- List of Contributors
- Defining War
- Strategy and War
- How History Shapes War
- The Collision of Modern and Post-Modern War
- Alliances and War
- Brazil, India, and China: Emerging Powers and Warfare
- Morality and War
- The Evolving Legal Aspects of War
- The History of Grand Strategy and the Conduct of Micro-Wars
- The Strategic Object of War
- Nuclear Deterrence and War
- Unconventional Forms of War
- Terrorism and War
- Strategic Leadership and War
- Intelligence and War
- The Pol/Mil Interface and War: the French at the Beginning of the Twenty-First Century
- Managing War
- The Russian Way of War: in Crisis?
- The Twenty-First Century War: Chinese Perspectives
- The Japanese Way of War
- Military Coalitions in War
- Military Leadership in A Changing World
- The Art of Command in the Twenty-First Century: Reflections on three Commands
- Hybrid Conflict and the Changing Nature of Actors
- Conducting Joint Operations
- Counterinsurgency and War
- The Role of Logistics in War
- Land Warfare
- Maritime Warfare and the Importance of Sea Control
- Air Warfare
- Teaching War
- The Limits of Technology in War
- Space: A New Theatre of War?
- Affording War: The British Case
- Industry and War
- Procurement and War
- The Defence Industry in the Contemporary Global Security Environment
- The Changing Relationship Between Society and Armed Forces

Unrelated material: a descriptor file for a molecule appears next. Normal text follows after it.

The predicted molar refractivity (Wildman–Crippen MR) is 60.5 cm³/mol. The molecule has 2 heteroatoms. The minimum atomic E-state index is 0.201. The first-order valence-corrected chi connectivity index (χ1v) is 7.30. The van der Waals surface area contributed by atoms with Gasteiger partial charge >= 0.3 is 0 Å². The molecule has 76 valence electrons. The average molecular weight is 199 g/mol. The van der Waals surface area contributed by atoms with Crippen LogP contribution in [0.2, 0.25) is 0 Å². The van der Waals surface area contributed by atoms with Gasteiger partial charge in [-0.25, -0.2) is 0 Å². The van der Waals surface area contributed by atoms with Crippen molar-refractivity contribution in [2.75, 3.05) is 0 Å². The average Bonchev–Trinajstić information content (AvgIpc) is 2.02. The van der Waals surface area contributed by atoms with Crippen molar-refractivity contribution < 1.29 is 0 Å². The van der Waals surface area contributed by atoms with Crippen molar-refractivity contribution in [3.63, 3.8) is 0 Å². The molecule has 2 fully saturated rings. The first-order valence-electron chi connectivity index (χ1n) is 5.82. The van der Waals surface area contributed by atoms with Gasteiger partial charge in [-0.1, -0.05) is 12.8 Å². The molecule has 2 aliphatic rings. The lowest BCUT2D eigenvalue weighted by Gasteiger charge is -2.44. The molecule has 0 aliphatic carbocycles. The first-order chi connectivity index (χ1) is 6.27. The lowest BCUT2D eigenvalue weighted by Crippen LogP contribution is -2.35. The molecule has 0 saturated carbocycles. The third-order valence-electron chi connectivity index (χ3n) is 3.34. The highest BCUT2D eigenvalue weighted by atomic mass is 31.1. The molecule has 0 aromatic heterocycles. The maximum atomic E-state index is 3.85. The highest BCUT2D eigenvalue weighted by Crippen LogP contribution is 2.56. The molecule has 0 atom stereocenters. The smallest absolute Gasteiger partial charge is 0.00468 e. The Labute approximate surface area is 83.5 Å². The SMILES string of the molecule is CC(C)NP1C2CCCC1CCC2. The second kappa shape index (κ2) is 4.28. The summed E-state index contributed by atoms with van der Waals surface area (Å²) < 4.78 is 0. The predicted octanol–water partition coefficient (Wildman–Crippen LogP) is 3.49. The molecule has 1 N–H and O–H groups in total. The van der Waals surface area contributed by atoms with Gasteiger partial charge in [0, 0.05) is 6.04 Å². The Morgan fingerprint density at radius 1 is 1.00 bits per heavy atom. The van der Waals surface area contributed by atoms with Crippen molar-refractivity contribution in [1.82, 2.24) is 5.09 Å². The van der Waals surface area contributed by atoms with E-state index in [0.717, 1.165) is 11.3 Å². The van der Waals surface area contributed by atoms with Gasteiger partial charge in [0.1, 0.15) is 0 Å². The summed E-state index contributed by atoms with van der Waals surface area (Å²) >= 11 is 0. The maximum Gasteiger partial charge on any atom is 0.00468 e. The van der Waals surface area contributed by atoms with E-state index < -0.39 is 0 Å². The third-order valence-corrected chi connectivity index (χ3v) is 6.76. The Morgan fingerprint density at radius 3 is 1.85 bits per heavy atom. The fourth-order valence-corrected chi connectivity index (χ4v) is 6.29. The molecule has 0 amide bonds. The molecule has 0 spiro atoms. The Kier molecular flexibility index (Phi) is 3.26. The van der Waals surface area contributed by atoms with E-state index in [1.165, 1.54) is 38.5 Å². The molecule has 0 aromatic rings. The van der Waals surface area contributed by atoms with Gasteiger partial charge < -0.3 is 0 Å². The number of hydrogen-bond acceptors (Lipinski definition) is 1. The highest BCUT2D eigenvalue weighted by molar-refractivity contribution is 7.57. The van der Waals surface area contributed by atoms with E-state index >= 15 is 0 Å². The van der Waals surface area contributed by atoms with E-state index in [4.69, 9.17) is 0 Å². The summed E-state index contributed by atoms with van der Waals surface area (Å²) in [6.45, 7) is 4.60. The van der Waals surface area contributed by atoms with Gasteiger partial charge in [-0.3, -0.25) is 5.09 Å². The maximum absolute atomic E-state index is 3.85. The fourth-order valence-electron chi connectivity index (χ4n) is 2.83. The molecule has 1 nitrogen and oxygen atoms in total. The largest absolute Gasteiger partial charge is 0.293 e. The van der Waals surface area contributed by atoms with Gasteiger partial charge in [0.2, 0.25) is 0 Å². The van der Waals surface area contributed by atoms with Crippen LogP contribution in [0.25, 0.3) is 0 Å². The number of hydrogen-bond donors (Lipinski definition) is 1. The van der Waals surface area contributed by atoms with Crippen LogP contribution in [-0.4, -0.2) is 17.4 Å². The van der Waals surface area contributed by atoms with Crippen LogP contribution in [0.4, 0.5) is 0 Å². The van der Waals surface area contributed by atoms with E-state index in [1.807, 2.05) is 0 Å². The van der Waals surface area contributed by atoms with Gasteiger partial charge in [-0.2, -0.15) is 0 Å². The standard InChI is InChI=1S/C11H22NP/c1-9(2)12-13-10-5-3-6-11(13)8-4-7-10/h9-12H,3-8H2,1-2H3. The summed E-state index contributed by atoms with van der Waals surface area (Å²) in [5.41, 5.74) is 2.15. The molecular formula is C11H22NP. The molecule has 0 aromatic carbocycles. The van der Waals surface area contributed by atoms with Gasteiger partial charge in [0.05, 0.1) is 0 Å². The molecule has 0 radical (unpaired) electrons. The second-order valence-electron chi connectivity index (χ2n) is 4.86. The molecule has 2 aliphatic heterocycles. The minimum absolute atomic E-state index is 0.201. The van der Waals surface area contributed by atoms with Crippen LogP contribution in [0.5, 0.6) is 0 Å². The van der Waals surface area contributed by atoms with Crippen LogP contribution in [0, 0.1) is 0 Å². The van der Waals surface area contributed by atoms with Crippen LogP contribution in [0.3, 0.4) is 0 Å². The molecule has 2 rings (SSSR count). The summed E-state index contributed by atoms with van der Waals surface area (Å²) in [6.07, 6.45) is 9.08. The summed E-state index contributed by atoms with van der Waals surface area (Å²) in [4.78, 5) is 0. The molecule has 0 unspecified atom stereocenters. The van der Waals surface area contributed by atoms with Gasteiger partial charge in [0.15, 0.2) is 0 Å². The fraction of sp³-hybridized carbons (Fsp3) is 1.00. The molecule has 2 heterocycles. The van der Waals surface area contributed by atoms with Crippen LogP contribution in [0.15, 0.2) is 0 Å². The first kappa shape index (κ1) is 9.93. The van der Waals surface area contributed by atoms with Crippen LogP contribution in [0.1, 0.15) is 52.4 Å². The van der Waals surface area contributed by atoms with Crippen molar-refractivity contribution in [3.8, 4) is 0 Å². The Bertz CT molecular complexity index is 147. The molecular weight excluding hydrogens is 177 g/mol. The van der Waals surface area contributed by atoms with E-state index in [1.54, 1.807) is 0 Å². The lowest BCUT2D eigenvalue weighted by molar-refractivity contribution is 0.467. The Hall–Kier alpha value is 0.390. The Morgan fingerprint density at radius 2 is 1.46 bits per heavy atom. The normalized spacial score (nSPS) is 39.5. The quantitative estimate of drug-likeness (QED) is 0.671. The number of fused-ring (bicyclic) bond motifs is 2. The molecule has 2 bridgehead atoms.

- Clear, Hold, and Build: Operationalizing the Comprehensive Approach
- Building A Multilateral Civilian Surge
- Demography and Warfare
- Communicating War: The Gamekeeper's Perspective
- Communicating War: The Poacher's Perspective
- Does War Have A Future?
- conclusions:The Unpredictability of War and Its Consequences
Abstract and Keywords
Military leadership is a timeless subject, which over the centuries has intrigued many thinkers. Attention traditionally focused on the highest levels of command. This article focuses on the most important aspects, from a Western point of view, surrounding the question of what it takes to be an effective military leader. Firstly, it argues that good military leadership is based on fundamental, unchanging qualities, such as competence, character, and a profound sense of responsibility. Styles of leadership may vary over time or may evolve with changing circumstances, but these bedrock qualities should always be part and parcel of our leaders' intellectual substance. As most definitions tell us, leadership is the art of influencing and directing personnel—one's subordinates—in such a way as to obtain their obedience and loyal cooperation in order to accomplish the mission. Therefore the relationship between the leader and his followers is of pivotal importance, and in this relationship mutual trust and respect are the keywords. The modern corporal, officer cannot usually adopt a predominantly negative or punitive style of leadership. He must apply other, more positive means to win the hearts and minds of the men and women under his command and to have them fulfil possibly life-threatening assignments.
General P. J. M. Van Uhm is Chief of Defence of the Netherlands.
Dr. Ben Schoenmaker, Netherlands Institute of Military History.
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